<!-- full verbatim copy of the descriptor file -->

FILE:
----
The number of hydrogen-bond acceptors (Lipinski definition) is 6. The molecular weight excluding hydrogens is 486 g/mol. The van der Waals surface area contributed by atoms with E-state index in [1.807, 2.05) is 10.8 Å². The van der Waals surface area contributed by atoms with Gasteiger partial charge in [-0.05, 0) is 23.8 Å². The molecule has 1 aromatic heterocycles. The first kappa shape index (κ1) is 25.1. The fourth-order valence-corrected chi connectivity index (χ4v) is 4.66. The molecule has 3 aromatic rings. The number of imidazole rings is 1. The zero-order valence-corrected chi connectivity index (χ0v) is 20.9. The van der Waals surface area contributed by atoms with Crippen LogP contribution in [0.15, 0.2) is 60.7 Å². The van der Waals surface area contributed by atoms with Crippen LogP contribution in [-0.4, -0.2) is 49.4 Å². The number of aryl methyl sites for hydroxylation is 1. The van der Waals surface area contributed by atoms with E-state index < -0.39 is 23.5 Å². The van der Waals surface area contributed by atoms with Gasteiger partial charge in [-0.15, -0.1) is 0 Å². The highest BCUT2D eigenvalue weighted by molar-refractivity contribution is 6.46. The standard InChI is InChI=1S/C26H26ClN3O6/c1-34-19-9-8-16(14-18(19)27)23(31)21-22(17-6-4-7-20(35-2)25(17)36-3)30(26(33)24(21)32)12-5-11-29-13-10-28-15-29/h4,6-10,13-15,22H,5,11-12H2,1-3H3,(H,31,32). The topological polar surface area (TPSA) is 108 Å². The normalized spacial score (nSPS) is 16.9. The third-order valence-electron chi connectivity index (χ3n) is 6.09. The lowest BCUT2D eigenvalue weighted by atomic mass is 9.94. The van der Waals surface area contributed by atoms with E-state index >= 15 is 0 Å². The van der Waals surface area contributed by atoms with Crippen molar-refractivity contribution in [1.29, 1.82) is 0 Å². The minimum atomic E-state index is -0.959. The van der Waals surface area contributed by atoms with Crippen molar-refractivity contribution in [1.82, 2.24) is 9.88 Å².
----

The number of hydrogen-bond acceptors (Lipinski definition) is 6. The molecular weight excluding hydrogens is 486 g/mol. The van der Waals surface area contributed by atoms with E-state index in [1.807, 2.05) is 10.8 Å². The van der Waals surface area contributed by atoms with Gasteiger partial charge in [-0.05, 0) is 23.8 Å². The molecule has 1 aromatic heterocycles. The first kappa shape index (κ1) is 25.1. The fourth-order valence-corrected chi connectivity index (χ4v) is 4.66. The molecule has 3 aromatic rings. The number of imidazole rings is 1. The zero-order valence-corrected chi connectivity index (χ0v) is 20.9. The van der Waals surface area contributed by atoms with Crippen LogP contribution in [0.15, 0.2) is 60.7 Å². The van der Waals surface area contributed by atoms with Crippen LogP contribution in [-0.4, -0.2) is 49.4 Å². The number of aryl methyl sites for hydroxylation is 1. The van der Waals surface area contributed by atoms with E-state index < -0.39 is 23.5 Å². The van der Waals surface area contributed by atoms with Gasteiger partial charge in [-0.15, -0.1) is 0 Å². The highest BCUT2D eigenvalue weighted by molar-refractivity contribution is 6.46. The standard InChI is InChI=1S/C26H26ClN3O6/c1-34-19-9-8-16(14-18(19)27)23(31)21-22(17-6-4-7-20(35-2)25(17)36-3)30(26(33)24(21)32)12-5-11-29-13-10-28-15-29/h4,6-10,13-15,22H,5,11-12H2,1-3H3,(H,31,32). The topological polar surface area (TPSA) is 108 Å². The normalized spacial score (nSPS) is 16.9. The third-order valence-electron chi connectivity index (χ3n) is 6.09. The lowest BCUT2D eigenvalue weighted by atomic mass is 9.94. The van der Waals surface area contributed by atoms with E-state index >= 15 is 0 Å². The van der Waals surface area contributed by atoms with Crippen molar-refractivity contribution in [1.29, 1.82) is 0 Å². The minimum atomic E-state index is -0.959. The van der Waals surface area contributed by atoms with Crippen molar-refractivity contribution in [1.82, 2.24) is 9.88 Å².